Q: There are areas in our building in which users complain that their calls are dropping. The signal strength from the access point is great and there are no nearby sources of interference. What could the problem be?
A: The first thing to do is to see whether you can reproduce the problem. You must make sure that you are using the same device or devices as the users. If you can reproduce the problem, then find out if it occurs only at certain times of day or with certain types of devices. The answers will help you to narrow down the issue.
These are some of the most common problems in voice over wireless LANs (WLANs):
- Insufficient cell overlap—Most people recommend 20-percent cell overlap of your APs in the 2.4GHz band and 15-percent overlap in the 5GHz band. The overlap ensures that your phones have a high probability of being able to connect to an AP while they're roaming. Insufficient overlap can result in a phone being unable to connect to an AP, meaning that the user will experience a dropped call.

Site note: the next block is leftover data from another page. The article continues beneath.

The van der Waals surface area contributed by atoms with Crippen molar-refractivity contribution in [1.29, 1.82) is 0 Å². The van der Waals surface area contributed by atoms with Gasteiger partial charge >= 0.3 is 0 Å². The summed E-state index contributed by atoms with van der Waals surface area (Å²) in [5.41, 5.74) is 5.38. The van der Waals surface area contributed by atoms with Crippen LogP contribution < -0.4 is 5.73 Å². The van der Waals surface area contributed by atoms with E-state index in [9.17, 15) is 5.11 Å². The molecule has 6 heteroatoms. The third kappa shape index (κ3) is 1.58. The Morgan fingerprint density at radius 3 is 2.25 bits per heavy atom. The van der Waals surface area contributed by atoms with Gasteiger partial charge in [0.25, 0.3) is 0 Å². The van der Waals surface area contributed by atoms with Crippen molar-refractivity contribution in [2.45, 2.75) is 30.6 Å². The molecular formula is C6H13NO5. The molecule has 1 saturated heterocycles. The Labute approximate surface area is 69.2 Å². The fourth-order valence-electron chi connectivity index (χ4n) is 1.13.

- Low-power transmissions—Handheld devices transmit at low power levels to conserve battery power. This means that the device transmit power level is often lower than that of the AP, so the device can hear the AP but the AP can't hear the device. The solution to this issue is to reduce the power level of your AP to match the handset. Unfortunately, reducing the transmit power level of your APs can introduce holes in your network coverage. As a result, you might need to physically move some of your APs or deploy more APs.
- Interference—I know that you said there were no sources of interference. However, interference can be intermittent and therefore difficult to find. Look at the areas where the problem is occurring, and use a spectrum analyzer to monitor the airways for an extended period to determine whether you can detect intermittent sources of interference.